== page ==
World Water Day offers a chance to reflect on the important role water plays in our daily lives. Freshwater, in particular, is a precious resource that requires conservation and protection. From water quality to water availability, Sea Grant is addressing key water issues and helping to enact sustainable water management practices throughout the country.
Georgia Sea Grant is mapping residential septic systems in 11 counties in an effort to identify potentially failing septic systems and prevent contamination of groundwater supplies. Septic failures, which can cause bacteria and viruses to enter water supplies, are likely to increase as sea level rises. At North Carolina Sea Grant, Lise Montefiore also examines threats to groundwater, specifically how water quality patterns relate to densities of industrially-owned hog facilities. “If we don’t have water, we cannot live. We cannot have food. It’s a very critical resource,” Montefiore says.
These sentiments are echoed in the Pacific, Midwest and Gulf regions. On the West Coast, Washington Sea Grant leads Pumpout Washington, which provides free sewage pumpout services for recreational boaters, to protect water quality in areas like Puget Sound. Around Lake Erie, Ohio Sea Grant researchers are exploring the role that nitrogen plays in harmful algal blooms, like those that have previously threatened water supplies across Ohio. To teach communities about best practices and policies for reaching clean water goals, a coastal version of the Watershed Game is being developed through a collaboration between Minnesota, Mississippi-Alabama, Louisiana and Georgia Sea Grant. In addition to expanded geographic representation and use, the new model adds excess nitrogen as a pollutant of concern to the original game.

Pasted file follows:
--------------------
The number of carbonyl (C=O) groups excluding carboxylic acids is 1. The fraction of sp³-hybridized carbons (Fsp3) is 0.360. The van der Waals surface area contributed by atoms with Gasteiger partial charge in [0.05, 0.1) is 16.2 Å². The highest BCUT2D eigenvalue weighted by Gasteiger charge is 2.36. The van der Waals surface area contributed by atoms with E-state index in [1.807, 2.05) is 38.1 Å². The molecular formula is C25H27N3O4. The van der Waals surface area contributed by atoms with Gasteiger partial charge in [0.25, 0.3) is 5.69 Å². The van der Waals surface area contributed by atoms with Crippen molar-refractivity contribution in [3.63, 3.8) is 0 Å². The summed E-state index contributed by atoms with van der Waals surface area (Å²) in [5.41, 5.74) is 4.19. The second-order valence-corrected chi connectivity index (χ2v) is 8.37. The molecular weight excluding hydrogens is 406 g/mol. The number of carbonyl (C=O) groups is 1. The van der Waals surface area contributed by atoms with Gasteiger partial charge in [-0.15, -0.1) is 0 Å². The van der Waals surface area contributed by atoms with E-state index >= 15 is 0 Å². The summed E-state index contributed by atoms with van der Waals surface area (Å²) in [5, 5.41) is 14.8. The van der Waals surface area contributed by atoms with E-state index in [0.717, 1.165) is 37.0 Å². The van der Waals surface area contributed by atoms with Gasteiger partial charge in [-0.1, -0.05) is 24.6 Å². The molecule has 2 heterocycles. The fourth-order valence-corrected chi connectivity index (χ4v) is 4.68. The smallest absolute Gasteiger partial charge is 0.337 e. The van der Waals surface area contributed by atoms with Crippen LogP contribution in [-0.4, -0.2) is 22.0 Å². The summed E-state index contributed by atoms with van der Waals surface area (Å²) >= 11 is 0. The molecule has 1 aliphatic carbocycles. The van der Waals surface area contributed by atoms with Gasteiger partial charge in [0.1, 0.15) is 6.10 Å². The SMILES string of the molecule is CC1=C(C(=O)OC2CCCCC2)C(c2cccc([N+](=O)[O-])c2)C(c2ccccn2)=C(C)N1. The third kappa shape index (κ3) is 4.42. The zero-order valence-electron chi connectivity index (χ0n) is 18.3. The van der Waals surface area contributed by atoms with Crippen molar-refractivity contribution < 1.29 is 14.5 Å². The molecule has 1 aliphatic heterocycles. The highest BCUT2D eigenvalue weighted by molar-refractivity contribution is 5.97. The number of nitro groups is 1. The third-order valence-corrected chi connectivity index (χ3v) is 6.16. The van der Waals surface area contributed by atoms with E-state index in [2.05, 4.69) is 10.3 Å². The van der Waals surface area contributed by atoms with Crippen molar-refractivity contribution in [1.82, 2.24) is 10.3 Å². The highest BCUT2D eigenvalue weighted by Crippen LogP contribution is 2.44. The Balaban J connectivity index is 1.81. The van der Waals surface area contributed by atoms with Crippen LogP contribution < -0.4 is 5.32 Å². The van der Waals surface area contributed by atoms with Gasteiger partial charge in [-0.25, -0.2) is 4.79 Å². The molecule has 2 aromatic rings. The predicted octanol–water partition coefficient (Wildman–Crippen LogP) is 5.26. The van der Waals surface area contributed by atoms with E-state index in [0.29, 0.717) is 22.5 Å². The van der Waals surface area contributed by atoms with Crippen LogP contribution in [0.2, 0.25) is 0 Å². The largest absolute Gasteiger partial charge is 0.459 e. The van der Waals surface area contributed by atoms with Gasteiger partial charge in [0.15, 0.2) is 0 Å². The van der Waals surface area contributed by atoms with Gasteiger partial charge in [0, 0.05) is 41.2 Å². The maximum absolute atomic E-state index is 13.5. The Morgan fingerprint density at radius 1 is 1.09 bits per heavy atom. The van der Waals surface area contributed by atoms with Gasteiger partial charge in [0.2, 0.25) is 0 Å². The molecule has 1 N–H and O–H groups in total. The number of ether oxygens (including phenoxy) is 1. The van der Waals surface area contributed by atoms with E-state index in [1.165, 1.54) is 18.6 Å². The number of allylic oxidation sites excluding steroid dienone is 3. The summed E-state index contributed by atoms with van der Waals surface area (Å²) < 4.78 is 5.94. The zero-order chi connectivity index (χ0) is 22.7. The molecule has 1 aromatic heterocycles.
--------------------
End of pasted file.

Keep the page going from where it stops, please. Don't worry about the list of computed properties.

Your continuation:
Water is especially valued in Hawaiʻi, where future challenges due to rainfall patterns and sea-level rise will affect groundwater supplies. Researchers with Hawaiʻi Sea Grant are modeling how water flows through aquifers to equip water resource managers with the tools needed to conserve water.
Equally important is ensuring that water is accessible to all. “Water utilities around the country increasingly need to balance their goals of recovering costs while keeping water flowing for those least able to pay,” said Margaret Schneemann, Illinois-Indiana Sea Grant water resource economist. Schneemann helped lead Illinois-Indiana Sea Grant’s study of water affordability issues in northeastern Illinois, which informed the City of Chicago’s new Utility Billing Relief program for low-income residents.